UPDATE: A Citigroup spokesman told the Huffington Post that it it did not make a multi-year guarantee to Trauber and that it did not confirm that Trauber would earn at least $9 million for 2010. This story has been updated to reflect the above.
Citigroup, still partially owned by the government, has reportedly agreed to spend up to $30 million on a new hire. Stephen Trauber, lately an energy banker at UBS in Houston, will enjoy that generous pay package at Citi over the span of three years -- but not without a few months of vacation first, the Wall Street Journal reports.
Trauber, who the WSJ says is "regarded as one of the best-connected energy bankers in Houston," will make at least $9 million for 2010, the WSJ says, despite starting his stint at Citigroup at end of the year. The logic of this compensation, the WSJ notes, is that UBS won't be paying Trauber the bonus he would have received there, compelling Citi to make up the difference.
Trauber might have stayed on at UBS if the bank had agreed to grant his compensation requests, which included 150 hours of private plane-access and special bonuses for his closest associates, the WSJ says. But Trauber told Bloomberg, he didn't care about the money. What he really wanted was that his colleagues get paid, and when that didn't happen, the whole gang left for Citi.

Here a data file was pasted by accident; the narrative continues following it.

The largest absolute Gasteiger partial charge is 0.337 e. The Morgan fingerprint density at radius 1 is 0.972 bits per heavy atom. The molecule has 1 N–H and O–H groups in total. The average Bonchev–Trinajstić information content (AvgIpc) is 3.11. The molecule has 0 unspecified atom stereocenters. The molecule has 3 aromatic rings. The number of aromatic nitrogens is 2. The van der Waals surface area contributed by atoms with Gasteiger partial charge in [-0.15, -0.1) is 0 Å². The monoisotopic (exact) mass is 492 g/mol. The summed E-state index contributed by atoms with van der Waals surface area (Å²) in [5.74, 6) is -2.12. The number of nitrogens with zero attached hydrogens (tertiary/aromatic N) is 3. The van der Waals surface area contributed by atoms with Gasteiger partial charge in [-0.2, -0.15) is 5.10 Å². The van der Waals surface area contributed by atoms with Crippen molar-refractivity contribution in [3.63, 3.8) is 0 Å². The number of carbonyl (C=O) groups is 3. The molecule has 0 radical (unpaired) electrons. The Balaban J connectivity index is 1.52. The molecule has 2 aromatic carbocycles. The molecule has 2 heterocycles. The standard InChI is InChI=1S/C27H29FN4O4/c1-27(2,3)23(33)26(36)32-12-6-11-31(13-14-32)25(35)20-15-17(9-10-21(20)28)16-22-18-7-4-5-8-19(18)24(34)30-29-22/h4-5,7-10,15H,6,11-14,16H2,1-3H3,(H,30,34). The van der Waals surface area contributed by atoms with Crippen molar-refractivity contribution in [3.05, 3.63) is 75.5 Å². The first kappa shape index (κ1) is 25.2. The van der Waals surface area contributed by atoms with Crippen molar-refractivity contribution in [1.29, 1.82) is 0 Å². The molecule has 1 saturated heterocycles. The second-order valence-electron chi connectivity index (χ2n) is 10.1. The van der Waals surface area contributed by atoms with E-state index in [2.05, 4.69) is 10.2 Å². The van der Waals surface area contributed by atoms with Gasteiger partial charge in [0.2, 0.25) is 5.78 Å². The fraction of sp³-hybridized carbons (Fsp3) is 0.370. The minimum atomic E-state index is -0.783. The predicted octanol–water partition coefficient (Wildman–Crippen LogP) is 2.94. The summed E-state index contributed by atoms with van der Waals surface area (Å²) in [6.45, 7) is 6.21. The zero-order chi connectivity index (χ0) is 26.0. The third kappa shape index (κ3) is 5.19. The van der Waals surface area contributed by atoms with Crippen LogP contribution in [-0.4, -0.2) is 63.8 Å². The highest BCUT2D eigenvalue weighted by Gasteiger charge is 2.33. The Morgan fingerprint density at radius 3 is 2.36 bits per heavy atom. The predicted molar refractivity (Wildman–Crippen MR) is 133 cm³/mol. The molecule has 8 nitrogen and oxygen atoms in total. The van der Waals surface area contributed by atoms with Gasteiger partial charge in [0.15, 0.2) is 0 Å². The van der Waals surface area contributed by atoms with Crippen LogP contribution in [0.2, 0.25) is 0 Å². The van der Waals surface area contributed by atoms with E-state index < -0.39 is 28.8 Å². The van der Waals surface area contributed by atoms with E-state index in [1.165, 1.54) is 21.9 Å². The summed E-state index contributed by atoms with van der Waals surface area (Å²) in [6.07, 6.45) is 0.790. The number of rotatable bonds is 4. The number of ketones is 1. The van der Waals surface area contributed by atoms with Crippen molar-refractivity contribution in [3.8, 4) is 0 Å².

Before he starts his new job, Trauber will recharge his batteries during a two- or three-month vacation, beginning in the middle of September according to Bloomberg. He plans to spend part of that break, necessitated by non-compete agreements, playing golf with his team at his vacation house in Cabo San Lucas, Mexico. "The most attractive part of this is a couple months off," he told Bloomberg. "I haven't had a couple months off since college."
The government, meanwhile, owns 17.5 percent of Citigroup, and the WSJ notes that this means the bank is subject to executive compensation rules for the 25 best-paid workers, but it's not clear whether Trauber would qualify. The Financial Times reported yesterday that the government is having trouble selling the 4.2 billion shares it still owns (as of the end of August). The flagging stock market has made the U.S. Treasury slow its gradual sale of Citi shares, meaning the government is set to miss its year-end deadline for giving up its stake in the company. The FT says the government might be considering drastic alternatives, like selling its shares all at once.
For his first year at Citi, Trauber will have earned nine million times the salary of CEO Vikram Pandit, whose 2010 salary and bonus combined was just one dollar.